President Reagan appealed to Congress and Western Europe yesterday to "resist this emotional clamor for punitive sanctions" against South Africa and said it would be "a historic act of folly" for the United States and the West "to write off South Africa" in the battle to end apartheid.
In the first speech of his presidency on South Africa, Reagan struck a defensive and sometimes defiant tone, telling congressional critics in both parties that sanctions would "cripple" South Africa's economy, throw thousands of blacks out of work, endanger the West's supply of vital minerals and potentially benefit the Soviet Union.
"If Congress imposes sanctions," Reagan said, "it would destroy America's flexibility, discard our diplomatic leverage, and deepen the crisis . . . . We must stay and work, not cut and run."
Reagan's address included no major new initiatives for pressuring Pretoria to end its system of strict racial segregation. But the president called for the establishment of a "timetable" to eliminate apartheid laws, the release of all political prisoners, and renewed his demand that jailed opposition leader Nelson Mandela be freed.
He said the South African government should lift the ban on black political movements and he again urged a "dialogue" between the government and its opposition about creating a new constitutional system. All these statements reflected previous administration policy.
In Johannesburg, Black Anglican Bishop Desmond Tutu described the speech as "nauseating" and said the West "can go to hell." He added, "Your president is the pits as far as blacks are concerned."
Reagan praised the regime of President P.W. Botha for "dramatic change" away from apartheid in recent years, but criticized Pretoria for the nationwide state of emergency imposed June 12, saying it "went beyond the law of necessity." The president also reiterated his call for an end to apartheid, saying the United States "cannot maintain cordial relations with a government whose power rests upon the denial of rights to a majority of its people, based upon race."
Although administration officials had indicated that Reagan would attempt to reach out to black opposition leaders, possibly including some leaders of the outlawed African National Congress (ANC), he made no such initiative. Instead, he twice criticized "elements" of the ANC for sponsoring terrorism.
At the same time, a senior administration official who briefed reporters said Secretary of State George P. Shultz is now willing to meet with ANC leader Oliver Tambo.
As Senate Foreign Relations Committee Chairman Richard G. Lugar (R-Ind.) had requested, Reagan refrained in the speech from using the term "constructive engagement," which has come to represent his embattled policy of seeking to use diplomatic persuasion rather than economic sanctions to influence South Africa.
But Reagan rejected most of the other suggestions made in an Oval Office meeting this week with Lugar, Senate Majority Leader Robert J. Dole (R-Kan.) and Sen. Nancy Landon Kassebaum (R-Kan.). The Republicans urged Reagan to mute his criticism of sanctions, consider limited measures aimed at the white minority government that would not hurt blacks, extend the limited sanctions he ordered in September and consider sending a special envoy to South Africa.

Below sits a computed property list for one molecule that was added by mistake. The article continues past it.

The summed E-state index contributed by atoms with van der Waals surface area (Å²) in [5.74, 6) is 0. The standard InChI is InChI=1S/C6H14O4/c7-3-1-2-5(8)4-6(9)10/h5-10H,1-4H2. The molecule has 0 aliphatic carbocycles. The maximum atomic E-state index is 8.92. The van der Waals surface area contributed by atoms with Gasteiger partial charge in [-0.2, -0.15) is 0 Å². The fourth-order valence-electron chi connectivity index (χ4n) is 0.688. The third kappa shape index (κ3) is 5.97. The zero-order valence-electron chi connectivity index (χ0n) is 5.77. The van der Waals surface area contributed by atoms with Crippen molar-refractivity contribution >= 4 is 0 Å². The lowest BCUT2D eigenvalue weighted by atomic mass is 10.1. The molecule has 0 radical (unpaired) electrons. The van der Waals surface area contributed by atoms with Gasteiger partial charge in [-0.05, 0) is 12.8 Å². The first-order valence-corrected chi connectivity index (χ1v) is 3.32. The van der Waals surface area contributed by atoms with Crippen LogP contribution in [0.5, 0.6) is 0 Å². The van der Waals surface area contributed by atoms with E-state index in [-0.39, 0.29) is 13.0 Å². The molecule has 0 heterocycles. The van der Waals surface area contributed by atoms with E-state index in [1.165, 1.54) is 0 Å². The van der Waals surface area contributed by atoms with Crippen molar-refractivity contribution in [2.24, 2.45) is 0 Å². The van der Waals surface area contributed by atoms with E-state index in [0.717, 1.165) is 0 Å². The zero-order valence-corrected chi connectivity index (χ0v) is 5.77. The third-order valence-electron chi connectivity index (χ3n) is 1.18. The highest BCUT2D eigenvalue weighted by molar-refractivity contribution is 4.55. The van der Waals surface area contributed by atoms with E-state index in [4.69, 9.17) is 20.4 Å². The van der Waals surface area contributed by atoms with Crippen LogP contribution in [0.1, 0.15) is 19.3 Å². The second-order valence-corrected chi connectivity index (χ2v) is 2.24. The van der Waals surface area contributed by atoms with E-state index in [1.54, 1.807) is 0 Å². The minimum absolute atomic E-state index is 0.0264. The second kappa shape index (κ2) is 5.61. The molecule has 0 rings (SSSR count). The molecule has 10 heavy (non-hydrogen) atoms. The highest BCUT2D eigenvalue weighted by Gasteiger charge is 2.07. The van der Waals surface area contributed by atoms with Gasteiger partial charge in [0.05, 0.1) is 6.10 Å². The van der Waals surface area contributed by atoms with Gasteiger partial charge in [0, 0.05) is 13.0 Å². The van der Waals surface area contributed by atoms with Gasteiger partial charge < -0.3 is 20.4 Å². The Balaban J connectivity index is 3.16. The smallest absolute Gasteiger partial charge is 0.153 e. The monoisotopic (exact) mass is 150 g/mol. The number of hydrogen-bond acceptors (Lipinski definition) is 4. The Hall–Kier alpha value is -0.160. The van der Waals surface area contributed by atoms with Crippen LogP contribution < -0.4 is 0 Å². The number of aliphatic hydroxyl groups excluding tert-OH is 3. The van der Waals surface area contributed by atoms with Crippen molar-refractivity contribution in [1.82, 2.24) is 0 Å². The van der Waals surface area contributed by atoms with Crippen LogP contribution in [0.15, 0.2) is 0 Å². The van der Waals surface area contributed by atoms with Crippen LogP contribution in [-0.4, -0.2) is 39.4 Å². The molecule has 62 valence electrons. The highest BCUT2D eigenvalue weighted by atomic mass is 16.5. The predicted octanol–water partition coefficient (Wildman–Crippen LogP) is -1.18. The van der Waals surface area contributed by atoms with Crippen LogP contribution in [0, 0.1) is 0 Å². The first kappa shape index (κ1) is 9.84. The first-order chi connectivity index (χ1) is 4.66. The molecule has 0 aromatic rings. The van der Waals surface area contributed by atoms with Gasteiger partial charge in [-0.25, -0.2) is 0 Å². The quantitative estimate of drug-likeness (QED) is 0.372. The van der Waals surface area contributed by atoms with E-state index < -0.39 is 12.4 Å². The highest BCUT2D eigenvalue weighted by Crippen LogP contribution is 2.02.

White House officials said the special envoy idea was still under consideration, but Reagan's speech appeared to have done nothing to restrain moves in the Senate to approve limited economic sanctions. The House has already approved legislation requiring total U.S. disinvestment in South Africa.
Reagan based the thrust of his argument against economic sanctions on the claim that the presence of western businesses in South Africa would help blacks while sanctions would hurt them. "Our own history teaches us that capitalism is the natural enemy of such feudal institutions as apartheid," he said.
The president emphasized that South Africa's economy is linked to other nations in the region, and that sanctions would hurt blacks there as well. He said U.S. and European businesses have been the "strongest allies" of blacks in South Africa. If disinvestment were required, "these progressive western forces will depart," he said, asking, "How would this end apartheid?"
Reagan said the South African government "has a right and responsibility to maintain order," but criticized its tactics, saying the regime "is only accelerating the descent into blood-letting." The nationwide state of emergency, he said, "went outside the law" by arresting thousands of people. "Such repressive measures will bring South Africa neither peace nor security," Reagan said.
Also, he said "behind the terrible television pictures" of South African violence "lies another truth," that South Africa is in "a state of transition" and that more and more people there "have come to recognize that change is essential for survival."
"The realization has come hard and late, but the realization has finally come to Pretoria that apartheid belongs to the past," Reagan said.
Emphasizing South Africa's strategic importance to the West,, the president described it as "one of the most vital regions of the world" that is "indispensable to the industrial economies of Western Europe," a repository of minerals "for which the West has no other secure source of supply." He added, "The Soviet Union is not unaware of the stakes."
Staff researcher James Schwartz contributed to this report.